There was silence on the other end, and Adam assumed the party had hung up, a misdial realized too late to unring the nocturnal disturbance. He was beginning to pull the phone from his ear when he heard it: a quick breath, like a gasp of surprise, and then another sound. A piercing wail screamed from the earpiece: a long, unending shriek of terror, primal and desperate. It stabbed Adam’s eardrum like a sharp blade twisting into his brain. Startled, Adam dropped the phone, and the cell bounced off the mattress, against the edge of the nightstand, and onto the hardwood floor. Shaken and still disorientated, Adam jumped out of bed, snatched the phone from the ground, ran to the bathroom, and flicked the light switch. The stark white radiance was as jarring as the scream had been. Adam looked at the screen again. The caller had hung up. In its place was his regular wallpaper, the photo of him and Diane with Janie between them, the three sitting on a bench overlooking Wells Beach, watching the tide come in.

But the eerie scream still echoed in his ear.

Adam rubbed the stubble on his face and looked at himself in the mirror. His face seemed hollower than usual. Dark circles punctuated his bloodshot eyes. He was due back to work in six hours and he’d only slept for three. He placed the phone on the sink and opened the medicine cabinet, rustling through the arsenal of face creams and pain relievers the couple hoarded, finally discovering an expired but nearly full bottle of Xanax. He shook two tablets into his palm and then onto his tongue, dry swallowing them even though the crystal holder nearby overflowed with disposable cups. He’d be groggy in the morning, but at least he’d get some sleep.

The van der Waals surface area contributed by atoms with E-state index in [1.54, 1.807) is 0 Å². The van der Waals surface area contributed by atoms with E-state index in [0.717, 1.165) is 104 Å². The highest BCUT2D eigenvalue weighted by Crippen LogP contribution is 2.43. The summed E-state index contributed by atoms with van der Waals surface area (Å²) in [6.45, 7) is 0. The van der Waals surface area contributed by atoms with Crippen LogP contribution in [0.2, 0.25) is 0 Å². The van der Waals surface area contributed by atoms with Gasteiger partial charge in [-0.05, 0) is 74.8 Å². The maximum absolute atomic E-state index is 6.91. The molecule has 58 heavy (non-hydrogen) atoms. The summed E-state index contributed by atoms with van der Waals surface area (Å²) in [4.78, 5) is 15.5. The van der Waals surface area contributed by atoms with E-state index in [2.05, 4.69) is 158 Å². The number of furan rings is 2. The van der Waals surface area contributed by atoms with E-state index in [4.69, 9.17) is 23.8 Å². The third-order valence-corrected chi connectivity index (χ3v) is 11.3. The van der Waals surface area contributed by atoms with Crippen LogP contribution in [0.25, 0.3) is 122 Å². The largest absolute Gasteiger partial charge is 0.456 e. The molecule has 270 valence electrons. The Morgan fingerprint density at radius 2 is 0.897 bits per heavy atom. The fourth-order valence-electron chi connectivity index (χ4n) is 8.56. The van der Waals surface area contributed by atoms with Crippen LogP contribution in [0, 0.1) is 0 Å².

The next evening, Adam lay stretched out on top of the scratchy blue quilt of the hotel room, a pile of obstinate pillows lodged between him and the headboard and a battalion of tiny vodka bottles he’d smuggled from the plane standing guard at the room service menu on the nearby desk. He’d hovered at the bar near the lobby for over an hour with no prospects for evening company and finally resigned himself to a few hours of bad television alone. He thought about calling Marie, but he was in Los Angeles, and what would be the point? To talk? Were they high school sweethearts? He picked up his cell three times but stopped himself before dialing, imagining her laughter tinkling through the receiver. Oh, Adam, you’re so funny. But why don’t you call when you’re in San Diego, yeah? The honeyed voice drizzled over the barely audible push to get him off the line so that she could get ready for a date, for a night out with the girls, for a quick tumble with another traveler waiting for her in bed in the next room.